Code snippets are shown as "code blocks", but without the Run button on mobile devices. (e.g. on Chrome / Android phone).

It would sometimes be very useful to be able to run code snippets on mobile.


  • I don't see why running this code snippet from this answer should be possible only on desktop browsers, and not on mobile browsers. Running such a code snippet on both could be equally useful.

  • It would be particularly interesting to be able to run code snippets from questions with tag

Could we enable code snippets Run button on the mobile version of SO?


4 Answers 4


I agree that this distinction should be removed.
Nowadays, mobile devices that can run JS are perfectly capable of running it properly.

The only issue SO would have with implementing this, would be the layout on smaller screens, but I'm sure they can figure that one out.


I agree it's 2018 and would be useful to allow snippets on mobile. I'd suggest the option to open them, at least the running version, if not also the editing version, in their own tab.

As an example right now I want to ask a question about disabling scrolling on iOS Safari 11.3.1 (which seems to be broken as no previous answers work). I'd like to post working snippets. I can't because it's impossible to run them in a mobile context so I have to setup a github repo and use github pages or set them up somewhere else. Even codepen, jsbin, jsfiddle, can't do this currently which makes it hard to ask questions about mobile html topics on SO. Well, not hard to ask but hard for people to help out since they too end up having to setup some other environment with which to test. This happens often where you want to post an MCVE except the only way to run the MCVE is for the user to setup their own server with your snippet.

It seems ideally you could click "run snippet in new tab" which would run the snippet not in an iframe but as the top frame. You should also be able to set the meta tags since there are meta tags that change mobile browser behavior (probably the html part already covers that) but I can't check since I can't run snippets outside a frame. Settings like scrolling=no and user-scalable=no etc...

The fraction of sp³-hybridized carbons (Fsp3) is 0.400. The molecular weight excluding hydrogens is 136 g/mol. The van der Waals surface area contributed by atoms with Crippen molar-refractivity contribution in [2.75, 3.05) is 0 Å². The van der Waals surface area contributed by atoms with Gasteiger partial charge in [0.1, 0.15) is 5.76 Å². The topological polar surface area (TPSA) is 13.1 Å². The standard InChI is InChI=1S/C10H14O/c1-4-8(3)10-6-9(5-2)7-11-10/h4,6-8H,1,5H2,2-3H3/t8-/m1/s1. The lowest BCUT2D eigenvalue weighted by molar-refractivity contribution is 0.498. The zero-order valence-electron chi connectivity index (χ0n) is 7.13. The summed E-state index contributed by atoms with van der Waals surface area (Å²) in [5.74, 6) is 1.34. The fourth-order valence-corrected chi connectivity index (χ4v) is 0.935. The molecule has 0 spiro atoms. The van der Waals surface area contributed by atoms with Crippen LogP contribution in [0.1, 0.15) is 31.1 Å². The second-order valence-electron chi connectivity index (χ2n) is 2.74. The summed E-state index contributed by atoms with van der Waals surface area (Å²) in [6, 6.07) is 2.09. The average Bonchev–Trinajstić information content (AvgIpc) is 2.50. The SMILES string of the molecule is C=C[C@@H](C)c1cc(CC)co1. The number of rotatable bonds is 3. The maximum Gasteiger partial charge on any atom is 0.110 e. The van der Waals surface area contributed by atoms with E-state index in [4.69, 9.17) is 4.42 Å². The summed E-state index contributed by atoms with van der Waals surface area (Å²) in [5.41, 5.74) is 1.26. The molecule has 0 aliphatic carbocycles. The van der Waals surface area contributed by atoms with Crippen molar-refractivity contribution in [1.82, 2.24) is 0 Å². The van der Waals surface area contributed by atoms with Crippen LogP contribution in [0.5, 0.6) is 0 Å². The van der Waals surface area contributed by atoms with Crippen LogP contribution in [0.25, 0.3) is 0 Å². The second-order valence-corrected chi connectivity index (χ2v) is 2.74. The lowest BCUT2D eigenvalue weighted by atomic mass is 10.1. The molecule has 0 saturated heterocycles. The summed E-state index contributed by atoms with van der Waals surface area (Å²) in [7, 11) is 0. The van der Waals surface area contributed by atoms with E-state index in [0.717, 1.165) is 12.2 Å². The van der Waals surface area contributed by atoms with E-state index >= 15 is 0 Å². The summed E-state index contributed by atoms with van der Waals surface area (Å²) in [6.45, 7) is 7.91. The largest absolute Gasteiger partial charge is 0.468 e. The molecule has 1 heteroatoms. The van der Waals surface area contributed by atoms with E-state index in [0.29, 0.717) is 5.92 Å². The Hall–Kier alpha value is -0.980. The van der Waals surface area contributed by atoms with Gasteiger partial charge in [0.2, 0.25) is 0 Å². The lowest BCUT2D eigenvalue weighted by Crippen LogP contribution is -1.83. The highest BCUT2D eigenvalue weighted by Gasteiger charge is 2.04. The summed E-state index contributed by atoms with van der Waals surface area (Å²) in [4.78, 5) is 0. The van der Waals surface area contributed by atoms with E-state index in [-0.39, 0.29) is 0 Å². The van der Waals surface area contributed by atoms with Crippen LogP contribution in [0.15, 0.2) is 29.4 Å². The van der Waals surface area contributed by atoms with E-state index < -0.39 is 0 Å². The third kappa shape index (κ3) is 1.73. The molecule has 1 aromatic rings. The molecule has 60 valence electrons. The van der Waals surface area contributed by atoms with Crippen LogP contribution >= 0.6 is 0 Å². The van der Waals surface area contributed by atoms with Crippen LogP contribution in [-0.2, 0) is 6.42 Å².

Note that pages can send messages across tabs if on the same domain (not sure that works everywhere).

That means for example even if a snippet editor opened in a new tab it can send it's snippet content back to the main tab directly.

Pages can also open tabs using blobs meaning no round trip to the server is needed when pressing run (though async sending the current snippet to the server might be good for recovering snippet state after a crash).

Example of both. Would have used a snippet but snippets disable popups. That restriction also seems like it should be lifted since it's yet another feature people want to be able to discuss and debug using snippets.

  • There's a question today about some code that doesn't run in mobile Safari. I wanted to verify the problem, but can't run the code snippet.
    – Barmar
    Commented Jan 8, 2020 at 22:11

I don't think it is worth implementing this.

You can still run snippets in the Desktop edition of Stack Overflow, even from a Mobile.

A full site pseudo-link is available at the bottom of any SE page.

And to add a bit more argumentation:

As a fervent user of StackSnippets, I prepare mine for the reduced view that you get from the page, and sometimes for the full page view.
Both views can be tested when writing the post, but if such a feature were to be implemented, it would have to have different proportions than in the desktop edition, and I wouldn't be able to test this set of proportions while writing my posts.